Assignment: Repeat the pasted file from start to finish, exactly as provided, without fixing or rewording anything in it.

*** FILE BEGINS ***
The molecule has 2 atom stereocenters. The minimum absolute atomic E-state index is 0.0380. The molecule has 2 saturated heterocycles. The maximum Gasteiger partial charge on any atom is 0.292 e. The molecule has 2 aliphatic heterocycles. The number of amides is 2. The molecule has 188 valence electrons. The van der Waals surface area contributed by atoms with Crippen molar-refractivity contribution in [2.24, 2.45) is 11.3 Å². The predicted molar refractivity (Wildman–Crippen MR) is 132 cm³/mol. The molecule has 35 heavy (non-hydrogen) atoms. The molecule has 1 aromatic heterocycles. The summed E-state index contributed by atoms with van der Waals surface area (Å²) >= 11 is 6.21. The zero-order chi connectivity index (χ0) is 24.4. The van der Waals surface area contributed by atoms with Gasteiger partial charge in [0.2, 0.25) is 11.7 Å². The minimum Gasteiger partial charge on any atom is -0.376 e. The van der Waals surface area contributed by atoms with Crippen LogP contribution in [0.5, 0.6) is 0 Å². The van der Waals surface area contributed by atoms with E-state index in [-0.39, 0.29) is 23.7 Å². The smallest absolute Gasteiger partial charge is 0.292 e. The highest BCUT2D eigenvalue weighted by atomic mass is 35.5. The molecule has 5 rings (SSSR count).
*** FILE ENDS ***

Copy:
The molecule has 2 atom stereocenters. The minimum absolute atomic E-state index is 0.0380. The molecule has 2 saturated heterocycles. The maximum Gasteiger partial charge on any atom is 0.292 e. The molecule has 2 aliphatic heterocycles. The number of amides is 2. The molecule has 188 valence electrons. The van der Waals surface area contributed by atoms with Crippen molar-refractivity contribution in [2.24, 2.45) is 11.3 Å². The predicted molar refractivity (Wildman–Crippen MR) is 132 cm³/mol. The molecule has 35 heavy (non-hydrogen) atoms. The molecule has 1 aromatic heterocycles. The summed E-state index contributed by atoms with van der Waals surface area (Å²) >= 11 is 6.21. The zero-order chi connectivity index (χ0) is 24.4. The van der Waals surface area contributed by atoms with Gasteiger partial charge in [0.2, 0.25) is 11.7 Å². The minimum Gasteiger partial charge on any atom is -0.376 e. The van der Waals surface area contributed by atoms with Crippen LogP contribution in [0.5, 0.6) is 0 Å². The van der Waals surface area contributed by atoms with E-state index in [-0.39, 0.29) is 23.7 Å². The smallest absolute Gasteiger partial charge is 0.292 e. The highest BCUT2D eigenvalue weighted by atomic mass is 35.5. The molecule has 5 rings (SSSR count).